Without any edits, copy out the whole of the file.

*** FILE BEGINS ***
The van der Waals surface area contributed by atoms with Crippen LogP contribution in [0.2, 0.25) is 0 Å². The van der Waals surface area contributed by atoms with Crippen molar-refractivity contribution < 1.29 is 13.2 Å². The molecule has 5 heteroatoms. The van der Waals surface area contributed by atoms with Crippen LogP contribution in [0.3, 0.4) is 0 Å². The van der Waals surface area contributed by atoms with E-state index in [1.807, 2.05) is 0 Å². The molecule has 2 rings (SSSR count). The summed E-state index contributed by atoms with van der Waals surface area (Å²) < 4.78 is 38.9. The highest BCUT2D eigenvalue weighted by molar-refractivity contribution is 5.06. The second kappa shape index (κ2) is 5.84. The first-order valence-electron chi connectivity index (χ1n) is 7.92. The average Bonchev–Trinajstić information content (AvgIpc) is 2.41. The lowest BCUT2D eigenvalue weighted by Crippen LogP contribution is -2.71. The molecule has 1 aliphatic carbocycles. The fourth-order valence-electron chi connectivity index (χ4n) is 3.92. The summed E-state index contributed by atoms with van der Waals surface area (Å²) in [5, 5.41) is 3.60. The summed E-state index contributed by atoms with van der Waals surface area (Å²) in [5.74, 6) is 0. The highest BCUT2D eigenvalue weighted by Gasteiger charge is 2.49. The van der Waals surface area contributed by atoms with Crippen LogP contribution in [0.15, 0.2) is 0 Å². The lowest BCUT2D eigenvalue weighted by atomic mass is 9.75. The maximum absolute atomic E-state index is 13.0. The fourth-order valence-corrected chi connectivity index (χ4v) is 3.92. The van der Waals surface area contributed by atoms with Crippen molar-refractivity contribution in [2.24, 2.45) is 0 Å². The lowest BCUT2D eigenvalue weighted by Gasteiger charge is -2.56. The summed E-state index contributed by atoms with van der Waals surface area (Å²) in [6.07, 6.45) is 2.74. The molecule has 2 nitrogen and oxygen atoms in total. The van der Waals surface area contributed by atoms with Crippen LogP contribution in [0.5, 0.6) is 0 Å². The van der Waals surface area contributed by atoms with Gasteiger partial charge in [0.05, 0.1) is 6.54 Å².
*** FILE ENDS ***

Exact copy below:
The van der Waals surface area contributed by atoms with Crippen LogP contribution in [0.2, 0.25) is 0 Å². The van der Waals surface area contributed by atoms with Crippen molar-refractivity contribution < 1.29 is 13.2 Å². The molecule has 5 heteroatoms. The van der Waals surface area contributed by atoms with Crippen LogP contribution in [0.3, 0.4) is 0 Å². The van der Waals surface area contributed by atoms with E-state index in [1.807, 2.05) is 0 Å². The molecule has 2 rings (SSSR count). The summed E-state index contributed by atoms with van der Waals surface area (Å²) < 4.78 is 38.9. The highest BCUT2D eigenvalue weighted by molar-refractivity contribution is 5.06. The second kappa shape index (κ2) is 5.84. The first-order valence-electron chi connectivity index (χ1n) is 7.92. The average Bonchev–Trinajstić information content (AvgIpc) is 2.41. The lowest BCUT2D eigenvalue weighted by Crippen LogP contribution is -2.71. The molecule has 1 aliphatic carbocycles. The fourth-order valence-electron chi connectivity index (χ4n) is 3.92. The summed E-state index contributed by atoms with van der Waals surface area (Å²) in [5, 5.41) is 3.60. The summed E-state index contributed by atoms with van der Waals surface area (Å²) in [5.74, 6) is 0. The highest BCUT2D eigenvalue weighted by Gasteiger charge is 2.49. The van der Waals surface area contributed by atoms with Crippen LogP contribution in [0.15, 0.2) is 0 Å². The lowest BCUT2D eigenvalue weighted by atomic mass is 9.75. The maximum absolute atomic E-state index is 13.0. The fourth-order valence-corrected chi connectivity index (χ4v) is 3.92. The van der Waals surface area contributed by atoms with Crippen molar-refractivity contribution in [2.24, 2.45) is 0 Å². The lowest BCUT2D eigenvalue weighted by Gasteiger charge is -2.56. The summed E-state index contributed by atoms with van der Waals surface area (Å²) in [6.07, 6.45) is 2.74. The molecule has 2 nitrogen and oxygen atoms in total. The van der Waals surface area contributed by atoms with Crippen LogP contribution in [0.5, 0.6) is 0 Å². The van der Waals surface area contributed by atoms with Gasteiger partial charge in [0.05, 0.1) is 6.54 Å².